Mark Blaug: Rebel with Many Causes
Show Less

Mark Blaug: Rebel with Many Causes

Edited by Marcel Boumans and Matthias Klaes

This collection of eminent contributions discusses the ideas and works of Mark Blaug, who has made important and often pioneering contributions to economic history, economic methodology, the economics of education, development economics, cultural economics, economic theory and the history of economic thought. Besides these assessments of Blaug’s influence and impact in these fields, this volume also contains a selection of personal portraits which depict him as a colleague, a friend and an opponent. Blaug was also a voracious reader and prolific writer, which is clearly evidenced by the comprehensive bibliography.
Buy Book in Print
Show Summary Details
You do not have access to this content

Chapter 2: Memorial address

John Maloney


We’re here tonight as the friends, family and colleagues of a great economist and an extraordinary man. You do not become an extraordinary man by accident and Mark did not become an economist by accident. But as he has said himself, the path he took within the subject was a row of accidents. His career in the economics of education began when he was looking for a job in Britain and in his own words by a fluke bumped into the director of London University’s Institute of Education, who told him he had a job going. The fact that until then Mark, probably like most economists in those days, had barely heard of the economics of education, did nothing to put him off. He was quickly off around the world as an adviser to governments in developing countries. The advice was good – particularly when he urged them to put primary education first and only then think about expanding the universities – but not always listened to, and Mark has told how frustrated he got with governments who had all the rhetoric about growth and enterprise and promptly pursued polices that made sure there was very little of either. Mark’s connection with history of economic thought also began accidentally, in the sense that he and it came together because no one else was available to teach the subject at Yale.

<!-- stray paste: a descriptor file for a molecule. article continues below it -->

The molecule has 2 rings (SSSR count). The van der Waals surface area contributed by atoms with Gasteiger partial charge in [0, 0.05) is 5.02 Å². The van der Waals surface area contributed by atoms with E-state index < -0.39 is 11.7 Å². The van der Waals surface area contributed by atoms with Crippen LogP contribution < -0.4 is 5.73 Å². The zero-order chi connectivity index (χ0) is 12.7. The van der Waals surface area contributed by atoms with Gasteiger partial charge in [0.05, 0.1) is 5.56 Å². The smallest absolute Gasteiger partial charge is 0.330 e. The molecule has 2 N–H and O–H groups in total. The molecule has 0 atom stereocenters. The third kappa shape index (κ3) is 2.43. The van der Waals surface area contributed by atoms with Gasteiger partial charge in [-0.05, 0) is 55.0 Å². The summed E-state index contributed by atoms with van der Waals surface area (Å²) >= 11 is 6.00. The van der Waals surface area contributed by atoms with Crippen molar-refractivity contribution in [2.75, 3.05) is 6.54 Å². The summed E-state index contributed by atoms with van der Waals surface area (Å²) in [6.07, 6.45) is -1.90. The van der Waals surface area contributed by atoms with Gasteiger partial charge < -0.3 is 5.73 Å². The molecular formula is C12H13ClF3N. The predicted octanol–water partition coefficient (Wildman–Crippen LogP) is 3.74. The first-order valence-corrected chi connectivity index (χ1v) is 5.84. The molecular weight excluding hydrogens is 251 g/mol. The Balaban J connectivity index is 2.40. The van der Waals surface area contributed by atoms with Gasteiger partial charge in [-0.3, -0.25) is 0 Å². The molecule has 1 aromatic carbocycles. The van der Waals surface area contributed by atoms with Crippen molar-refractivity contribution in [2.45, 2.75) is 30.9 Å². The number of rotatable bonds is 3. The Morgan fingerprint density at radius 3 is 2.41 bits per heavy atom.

You are not authenticated to view the full text of this chapter or article.

Elgaronline requires a subscription or purchase to access the full text of books or journals. Please login through your library system or with your personal username and password on the homepage.

Non-subscribers can freely search the site, view abstracts/ extracts and download selected front matter and introductory chapters for personal use.

Your library may not have purchased all subject areas. If you are authenticated and think you should have access to this title, please contact your librarian.

Further information

or login to access all content.